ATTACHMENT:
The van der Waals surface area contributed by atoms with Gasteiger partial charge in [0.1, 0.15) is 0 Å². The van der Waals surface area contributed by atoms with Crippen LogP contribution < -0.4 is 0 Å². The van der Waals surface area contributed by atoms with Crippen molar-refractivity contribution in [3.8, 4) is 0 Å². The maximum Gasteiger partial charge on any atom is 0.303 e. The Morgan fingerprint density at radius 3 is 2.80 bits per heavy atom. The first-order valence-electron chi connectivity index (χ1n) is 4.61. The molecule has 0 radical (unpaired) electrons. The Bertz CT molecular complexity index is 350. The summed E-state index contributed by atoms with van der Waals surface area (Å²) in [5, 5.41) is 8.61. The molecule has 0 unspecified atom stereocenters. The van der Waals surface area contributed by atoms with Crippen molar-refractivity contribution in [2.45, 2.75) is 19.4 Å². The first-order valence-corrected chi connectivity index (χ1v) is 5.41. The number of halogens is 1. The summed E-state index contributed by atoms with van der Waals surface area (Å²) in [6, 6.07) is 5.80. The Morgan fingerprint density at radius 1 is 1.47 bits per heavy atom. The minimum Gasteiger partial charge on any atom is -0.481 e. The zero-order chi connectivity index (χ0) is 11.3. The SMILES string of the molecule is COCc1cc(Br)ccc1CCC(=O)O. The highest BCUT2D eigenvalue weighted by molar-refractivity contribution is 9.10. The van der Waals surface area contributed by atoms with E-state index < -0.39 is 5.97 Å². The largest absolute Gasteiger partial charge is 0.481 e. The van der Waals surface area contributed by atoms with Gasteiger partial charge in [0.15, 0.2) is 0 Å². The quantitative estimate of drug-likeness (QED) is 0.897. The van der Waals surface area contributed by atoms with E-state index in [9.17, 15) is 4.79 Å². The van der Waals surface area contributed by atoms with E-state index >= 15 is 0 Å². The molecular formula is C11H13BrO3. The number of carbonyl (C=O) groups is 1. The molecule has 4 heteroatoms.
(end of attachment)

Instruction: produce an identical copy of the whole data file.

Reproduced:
The van der Waals surface area contributed by atoms with Gasteiger partial charge in [0.1, 0.15) is 0 Å². The van der Waals surface area contributed by atoms with Crippen LogP contribution < -0.4 is 0 Å². The van der Waals surface area contributed by atoms with Crippen molar-refractivity contribution in [3.8, 4) is 0 Å². The maximum Gasteiger partial charge on any atom is 0.303 e. The Morgan fingerprint density at radius 3 is 2.80 bits per heavy atom. The first-order valence-electron chi connectivity index (χ1n) is 4.61. The molecule has 0 radical (unpaired) electrons. The Bertz CT molecular complexity index is 350. The summed E-state index contributed by atoms with van der Waals surface area (Å²) in [5, 5.41) is 8.61. The molecule has 0 unspecified atom stereocenters. The van der Waals surface area contributed by atoms with Crippen molar-refractivity contribution in [2.45, 2.75) is 19.4 Å². The first-order valence-corrected chi connectivity index (χ1v) is 5.41. The number of halogens is 1. The summed E-state index contributed by atoms with van der Waals surface area (Å²) in [6, 6.07) is 5.80. The Morgan fingerprint density at radius 1 is 1.47 bits per heavy atom. The minimum Gasteiger partial charge on any atom is -0.481 e. The zero-order chi connectivity index (χ0) is 11.3. The SMILES string of the molecule is COCc1cc(Br)ccc1CCC(=O)O. The highest BCUT2D eigenvalue weighted by molar-refractivity contribution is 9.10. The van der Waals surface area contributed by atoms with E-state index < -0.39 is 5.97 Å². The largest absolute Gasteiger partial charge is 0.481 e. The van der Waals surface area contributed by atoms with Gasteiger partial charge in [0.15, 0.2) is 0 Å². The quantitative estimate of drug-likeness (QED) is 0.897. The van der Waals surface area contributed by atoms with E-state index in [9.17, 15) is 4.79 Å². The van der Waals surface area contributed by atoms with E-state index >= 15 is 0 Å². The molecular formula is C11H13BrO3. The number of carbonyl (C=O) groups is 1. The molecule has 4 heteroatoms.